The EU’s small businesses have a golden chance to move in the booming Asia-Pacific market, writes Karen Reddington.
Karen Reddington is the president of FedEx Express Europe.
Asia-Pacific (APAC) could resume its standing as the world’s fastest-growing regional economy in 2022, strengthened by a post-pandemic rebound in domestic consumption and export demand. Europe’s economy is also bouncing back from the initial shock of the pandemic.
However, both regions continue to strike a cautious tone about the overall recovery outlook, citing risks such as supply chain disruptions and the spread of the Omicron and Delta variants.
Despite these challenges, an economic interdependence and mutual reliance on strong trading relationships between the two regions has endured. Throughout 2021 alone, bilateral exchanges in goods between the EU and Association of Southeast Asian Nations (ASEAN) amounted to approximately €200 billion, and the EU remains ASEAN’s largest investor.
Recent supply chain shocks – from the Suez Canal blockage to the drop in air cargo capacity as passenger planes were grounded – may push some businesses to reassess how they view trade risk. But they are unlikely to undo what the forces of globalisation have done to integrate the economies of markets across Europe and APAC.
In 2020, the APAC region accounted for 62.6% of global e-commerce revenues and is expected to continue leading the charge over the next decade. Here lies an opportunity for EU export businesses to look East, prioritise internationalisation into key APAC markets, and capitalise on this resilient and rapidly growing market.
Doing so will not only open the door to millions of new customers, but will also help to revive international trade and facilitate a post-COVID boom, both at home and globally.
Small and medium enterprises (SMEs) are the backbone of the EU’s economy – they are the engine that adds value across all sectors of the economy, employs millions, and accounts for more than half of Europe’s GDP.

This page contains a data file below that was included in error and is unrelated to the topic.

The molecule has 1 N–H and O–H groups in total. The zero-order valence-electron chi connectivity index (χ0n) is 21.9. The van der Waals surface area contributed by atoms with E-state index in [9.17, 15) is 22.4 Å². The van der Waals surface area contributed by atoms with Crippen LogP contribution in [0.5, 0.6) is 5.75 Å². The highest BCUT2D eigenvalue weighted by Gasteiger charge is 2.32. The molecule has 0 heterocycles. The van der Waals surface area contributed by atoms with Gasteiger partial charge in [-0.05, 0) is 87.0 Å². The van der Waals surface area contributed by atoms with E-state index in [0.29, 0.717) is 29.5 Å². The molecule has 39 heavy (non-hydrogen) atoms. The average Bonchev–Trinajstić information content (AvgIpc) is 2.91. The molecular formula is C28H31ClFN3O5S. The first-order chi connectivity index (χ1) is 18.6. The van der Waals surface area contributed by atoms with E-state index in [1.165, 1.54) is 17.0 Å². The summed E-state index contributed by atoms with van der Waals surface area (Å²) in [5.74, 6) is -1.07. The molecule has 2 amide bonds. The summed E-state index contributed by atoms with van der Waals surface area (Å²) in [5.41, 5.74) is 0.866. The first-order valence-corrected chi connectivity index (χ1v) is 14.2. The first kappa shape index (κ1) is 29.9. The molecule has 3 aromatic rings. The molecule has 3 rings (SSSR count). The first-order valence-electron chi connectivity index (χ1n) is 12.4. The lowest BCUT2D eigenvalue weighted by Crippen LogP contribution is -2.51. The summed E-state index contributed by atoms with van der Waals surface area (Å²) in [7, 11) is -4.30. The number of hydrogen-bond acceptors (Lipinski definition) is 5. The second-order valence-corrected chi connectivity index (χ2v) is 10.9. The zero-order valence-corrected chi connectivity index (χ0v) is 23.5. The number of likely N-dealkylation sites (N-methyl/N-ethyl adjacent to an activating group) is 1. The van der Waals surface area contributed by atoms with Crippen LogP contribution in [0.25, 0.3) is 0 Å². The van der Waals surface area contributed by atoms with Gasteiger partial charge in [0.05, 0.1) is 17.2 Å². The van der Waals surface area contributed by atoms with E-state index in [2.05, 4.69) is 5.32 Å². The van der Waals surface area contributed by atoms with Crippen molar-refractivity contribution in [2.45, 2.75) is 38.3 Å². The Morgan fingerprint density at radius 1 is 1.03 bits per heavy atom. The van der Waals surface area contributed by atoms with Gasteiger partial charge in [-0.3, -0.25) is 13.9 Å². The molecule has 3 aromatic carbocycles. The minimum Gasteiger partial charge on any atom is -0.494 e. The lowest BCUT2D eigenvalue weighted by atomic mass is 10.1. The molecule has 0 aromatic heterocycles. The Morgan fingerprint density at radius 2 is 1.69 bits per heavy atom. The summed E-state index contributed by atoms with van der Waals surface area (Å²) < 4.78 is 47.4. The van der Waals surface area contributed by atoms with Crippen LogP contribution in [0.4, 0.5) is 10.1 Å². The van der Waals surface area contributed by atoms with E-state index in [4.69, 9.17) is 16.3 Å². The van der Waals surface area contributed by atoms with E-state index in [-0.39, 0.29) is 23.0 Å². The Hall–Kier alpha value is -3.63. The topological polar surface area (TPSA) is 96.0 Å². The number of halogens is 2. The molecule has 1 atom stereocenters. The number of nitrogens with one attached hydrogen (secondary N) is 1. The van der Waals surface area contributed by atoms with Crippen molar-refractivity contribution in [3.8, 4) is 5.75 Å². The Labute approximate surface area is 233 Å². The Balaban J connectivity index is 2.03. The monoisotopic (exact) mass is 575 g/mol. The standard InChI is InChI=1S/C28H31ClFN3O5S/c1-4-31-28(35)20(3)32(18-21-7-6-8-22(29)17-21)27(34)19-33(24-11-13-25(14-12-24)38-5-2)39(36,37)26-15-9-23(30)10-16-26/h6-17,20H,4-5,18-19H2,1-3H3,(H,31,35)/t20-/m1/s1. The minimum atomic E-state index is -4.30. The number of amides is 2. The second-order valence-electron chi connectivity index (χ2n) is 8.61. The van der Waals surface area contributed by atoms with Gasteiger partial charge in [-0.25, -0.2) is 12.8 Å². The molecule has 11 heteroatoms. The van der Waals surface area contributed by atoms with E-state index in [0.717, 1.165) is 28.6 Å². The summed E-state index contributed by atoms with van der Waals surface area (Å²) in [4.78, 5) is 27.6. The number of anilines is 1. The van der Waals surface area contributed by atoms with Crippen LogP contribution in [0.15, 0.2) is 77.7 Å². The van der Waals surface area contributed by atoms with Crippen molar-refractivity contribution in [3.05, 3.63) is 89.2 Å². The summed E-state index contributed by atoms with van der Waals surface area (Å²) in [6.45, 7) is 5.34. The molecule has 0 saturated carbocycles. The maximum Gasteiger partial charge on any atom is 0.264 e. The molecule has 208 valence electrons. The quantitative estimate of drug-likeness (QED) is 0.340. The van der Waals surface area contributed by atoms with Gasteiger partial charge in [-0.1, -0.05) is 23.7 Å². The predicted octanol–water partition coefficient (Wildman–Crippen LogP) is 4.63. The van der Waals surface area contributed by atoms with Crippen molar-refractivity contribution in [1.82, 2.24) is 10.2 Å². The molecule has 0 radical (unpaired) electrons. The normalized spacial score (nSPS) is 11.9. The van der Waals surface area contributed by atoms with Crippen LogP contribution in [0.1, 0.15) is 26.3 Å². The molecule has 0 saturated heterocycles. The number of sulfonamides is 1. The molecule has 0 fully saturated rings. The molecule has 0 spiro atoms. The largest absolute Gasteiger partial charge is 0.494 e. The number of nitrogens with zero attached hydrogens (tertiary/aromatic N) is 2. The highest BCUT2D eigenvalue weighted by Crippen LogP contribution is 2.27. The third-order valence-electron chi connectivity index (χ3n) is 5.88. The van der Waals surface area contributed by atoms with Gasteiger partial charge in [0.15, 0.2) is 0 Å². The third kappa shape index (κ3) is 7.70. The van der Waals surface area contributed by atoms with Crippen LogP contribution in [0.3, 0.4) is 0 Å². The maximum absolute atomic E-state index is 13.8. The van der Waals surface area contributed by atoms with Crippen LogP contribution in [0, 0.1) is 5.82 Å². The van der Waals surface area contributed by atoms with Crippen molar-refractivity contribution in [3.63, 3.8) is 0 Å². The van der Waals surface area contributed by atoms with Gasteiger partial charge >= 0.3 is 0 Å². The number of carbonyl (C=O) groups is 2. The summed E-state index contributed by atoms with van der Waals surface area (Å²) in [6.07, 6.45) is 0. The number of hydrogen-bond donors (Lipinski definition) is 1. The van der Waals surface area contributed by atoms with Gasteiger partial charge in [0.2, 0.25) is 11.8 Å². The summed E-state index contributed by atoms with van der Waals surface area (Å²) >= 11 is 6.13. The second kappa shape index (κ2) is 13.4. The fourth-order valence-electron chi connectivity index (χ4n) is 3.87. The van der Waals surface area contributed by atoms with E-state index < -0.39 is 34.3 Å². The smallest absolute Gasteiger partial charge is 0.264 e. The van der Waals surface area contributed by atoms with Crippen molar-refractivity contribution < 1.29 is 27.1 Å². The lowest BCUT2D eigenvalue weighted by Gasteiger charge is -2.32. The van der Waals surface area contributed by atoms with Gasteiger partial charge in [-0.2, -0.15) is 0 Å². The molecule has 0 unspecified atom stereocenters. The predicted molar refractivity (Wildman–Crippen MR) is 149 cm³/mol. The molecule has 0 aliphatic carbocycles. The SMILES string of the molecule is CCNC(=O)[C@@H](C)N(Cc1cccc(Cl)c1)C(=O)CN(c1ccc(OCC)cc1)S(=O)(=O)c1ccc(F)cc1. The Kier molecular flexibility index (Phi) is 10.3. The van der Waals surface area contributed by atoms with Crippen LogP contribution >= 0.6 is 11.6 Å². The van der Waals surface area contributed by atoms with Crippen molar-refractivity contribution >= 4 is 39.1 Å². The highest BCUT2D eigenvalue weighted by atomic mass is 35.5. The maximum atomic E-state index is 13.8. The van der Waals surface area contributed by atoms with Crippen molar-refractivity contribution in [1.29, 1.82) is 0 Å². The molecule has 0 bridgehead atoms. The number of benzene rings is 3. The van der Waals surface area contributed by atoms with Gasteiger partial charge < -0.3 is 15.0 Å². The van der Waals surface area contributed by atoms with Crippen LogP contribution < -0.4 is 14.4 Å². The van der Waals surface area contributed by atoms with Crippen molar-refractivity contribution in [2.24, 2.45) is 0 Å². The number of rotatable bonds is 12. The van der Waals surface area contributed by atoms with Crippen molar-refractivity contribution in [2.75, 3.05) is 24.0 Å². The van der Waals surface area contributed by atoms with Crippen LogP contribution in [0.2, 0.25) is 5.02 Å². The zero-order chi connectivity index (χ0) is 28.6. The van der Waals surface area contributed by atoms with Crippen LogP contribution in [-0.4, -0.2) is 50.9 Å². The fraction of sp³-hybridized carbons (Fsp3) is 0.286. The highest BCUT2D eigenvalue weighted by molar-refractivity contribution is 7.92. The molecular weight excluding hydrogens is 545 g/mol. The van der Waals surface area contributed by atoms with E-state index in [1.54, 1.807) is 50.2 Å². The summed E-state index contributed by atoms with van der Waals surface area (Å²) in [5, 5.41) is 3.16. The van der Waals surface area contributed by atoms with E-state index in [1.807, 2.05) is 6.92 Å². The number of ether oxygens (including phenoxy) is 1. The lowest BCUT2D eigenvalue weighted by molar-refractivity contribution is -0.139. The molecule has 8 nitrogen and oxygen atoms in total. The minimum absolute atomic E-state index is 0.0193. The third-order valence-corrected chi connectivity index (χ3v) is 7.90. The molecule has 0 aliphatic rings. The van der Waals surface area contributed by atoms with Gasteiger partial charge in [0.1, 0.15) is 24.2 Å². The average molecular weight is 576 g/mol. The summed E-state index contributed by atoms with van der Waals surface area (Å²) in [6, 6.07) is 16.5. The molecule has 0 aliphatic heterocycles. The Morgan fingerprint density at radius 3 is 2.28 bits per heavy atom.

Yet, we know these businesses are underrepresented in international trade, with only 600,000 SMEs exporting goods outside the EU. We want to see more small businesses growing and capable of expanding beyond local parameters to survive and thrive.
Common issues exist that prevent EU SMEs from exploring trading opportunities outside of the bloc, many of which are associated with tariffs, taxes, and laws, as well as identifying reliable and trustworthy networks. Some SMEs might also feel they lack the cultural understanding to deal in overseas markets.
These limitations, coupled with challenges of unfamiliar administrative processes, can make some SMEs reluctant to look beyond Europe’s borders and push for true internationalisation.
But in many APAC markets, the trade infrastructure already exists to support SME exporters as they access new customers and abundant opportunities.
For example, the EU and Japan recently implemented the EU-Japan Economic Partnership Agreement, which saw exports rise 6.6% following the agreement, all aided by the removal of the majority of duties paid on exports annually.
Japan also has a Business Plan Drafting Support Service, which helps European SMEs to understand how they can best impact the Japanese market.
Meanwhile, the EU has also managed to solidify free trade agreements with South Korea and Singapore and is negotiating new agreements with Indonesia, Australia and the Philippines.
With the right policy infrastructure in place, SMEs looking to export to APAC to tap into the enormous growth potential need flexible, fast, and reliable access to these markets. Availability of cargo capacity will also prove essential as the demand for good soars.
While the pandemic continues to highlight challenges for global supply chains, European SMEs should not be deterred from exploring opportunities in the APAC region.
With the region’s ecommerce sales expected to nearly double by 2025 – and globalisation, increased connectivity, and the rise in online shopping opening the doors to more opportunities – the region should sit firmly on the agendas of SMEs with ambitions of rapid international growth.